Flying off the Broomstick
Witch Hunt: The Revival of Heresy.
by Carey McWilliams.
Little, Brown. 361 pp. $3.50.


When Lincoln Steffens, after his trip to Russia, announced “I have seen the Future and it works,” he coined an epitaph that may appropriately be inscribed on the tombstone of 20th-century liberalism. For what he gave expression to was nothing less than a systematic derangement of the senses, a daring adventure in hallucination, whereby the categories of space were converted to the categories of time, enabling a whole generation to gaze eastward toward Russia and see nothing but the Future.

History has known many such derangements, but until our time they have been generally regarded as a prerogative peculiar to religions: the Jew looking to Zion, the Catholic to Rome—they too claimed to see the Future. Liberalism, on the other hand, had from its very beginnings set a premium on sobriety, orderly sensation, and consecutive thought, had celebrated plain evidence and rational judgment, and had indeed defined itself in terms not of what men think but how they think. Where, then, did Lincoln Steffens acquire that faith which surpassed reason, attached itself to authority, and discerned the Future where there was only Communist Russia? How did liberalism transform itself from a critic of revealed doctrines to the ally of one particular doctrine, namely Marxism? How did it come about that that apotheosis of liberalism, Harold J. Laski, could write a book comparing Communism with primitive Christianity, thinking that the establishment of such a comparison in some way justified the former, whereas liberalism had always regarded the victory of Christianity over classical culture as, in important respects at least, a catastrophe? The historian of the future will find this a rich and perplexing subject, as rich and perplexing, for example, as the transformation of Aristotelianism—which denies revelation—into the dogmatic keystone of Catholic theology. And he will find Carey McWilliams’ Witch Hunt an illuminating source book, all the more illuminating in view of the favorable reviews it has called forth from, among others, a liberal professor at the Yale Law School, the chief editorial writer of a nationally famous liberal newspaper, a distinguished British liberal journalist, and, amusingly enough, the New Yorker.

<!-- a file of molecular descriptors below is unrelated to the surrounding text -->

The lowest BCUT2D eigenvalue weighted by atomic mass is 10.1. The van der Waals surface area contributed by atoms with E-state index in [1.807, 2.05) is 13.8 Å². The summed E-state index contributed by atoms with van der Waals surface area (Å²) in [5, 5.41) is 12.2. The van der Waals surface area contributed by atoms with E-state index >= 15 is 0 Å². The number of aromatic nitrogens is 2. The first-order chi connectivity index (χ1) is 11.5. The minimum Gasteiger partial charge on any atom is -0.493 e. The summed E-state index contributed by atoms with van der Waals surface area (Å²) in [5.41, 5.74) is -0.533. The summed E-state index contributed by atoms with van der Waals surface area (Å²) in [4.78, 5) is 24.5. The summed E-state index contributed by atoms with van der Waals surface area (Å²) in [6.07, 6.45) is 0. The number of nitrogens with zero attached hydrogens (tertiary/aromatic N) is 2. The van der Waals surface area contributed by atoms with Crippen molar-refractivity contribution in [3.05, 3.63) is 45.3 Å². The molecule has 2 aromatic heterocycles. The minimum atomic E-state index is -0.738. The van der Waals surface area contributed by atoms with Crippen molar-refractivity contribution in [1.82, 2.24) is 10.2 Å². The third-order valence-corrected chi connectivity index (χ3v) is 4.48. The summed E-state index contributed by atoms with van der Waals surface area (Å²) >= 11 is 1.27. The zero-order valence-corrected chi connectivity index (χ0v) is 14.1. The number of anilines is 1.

It is only as an exercise in dogmatics that one can comprehend this book and its purpose: to undermine the old order in favor of the new. As a political tract it is quite simply bewildering: its concepts are not the concepts of politics as that subject is usually understood; its use of fact is not in accord with the canons of the older journalism, its vocabulary is defined by novel rules of semantics. Mr. McWilliams’ premises are such that, no matter how unfolded, they omit generous portions of reality; yet he is certain that he has explained everything—he is clairvoyant as only the blind can be, and as unimpressionable as a paranoiac. It is perhaps only a natural and inevitable consequence that he should consider much of the world as rather mad, and as proof point to a “prevalence of witches,” that is to say, a prevailing heightened consciousness that there are Communists among us who are up to no good. It is a fundamental article of faith with him that “without a witch hunt there would be no witches,” and that these are figments produced by the fevered imagination of a loyalty “inquisition” into which America has now organized itself.

Now, whether or not there actually were people who thought themselves witches in the early centuries of the post-medieval epoch is an interesting question and one that cannot be answered with so peremptory a negative as Mr. McWilliams thinks. More interesting, however, is the question of whether or not Communists really exist today or whether they have been invented to satisfy the calculating sadism of the “inquisitors.” The logic of his position compels Mr. McWilliams to insist that they have been invented, that there are no Communists, and that those labeled as such are only “nonconformists.” The “inquisition” is thus clearly revealed as an attempt by the “ruling class” to impose an ideological conformity for the benefit of “free enterprise,” for which end this same “ruling class” must surreptitiously whip up a mass hysteria.

The rhetorical forms with which this argument is pursued are worth some attention, for they serve to introduce us to that mentality of the Future which has already so damagingly affected the past and present.

  1. The Bland Omission: The names of Alger Hiss, Klaus Fuchs, and Joseph Stalin do not appear in the book; probably, if pressed, Mr. McWilliams would admit their existence but would almost certainly deny their relevance.
  2. The Concealed Definition: Mr. McWilliams is unequivocally against persecuting “heresy,” a term whose meaning he never fully specifies. But since there is no record of his having defended the right of free speech for Fritz Kuhn or Father Coughlin, or of his ever having protested against the persecution by Communist regimes of what they call heretics, it would seem that he is only against persecuting Communist heretics, and that when he uses the word “heresy” he means “Communism.”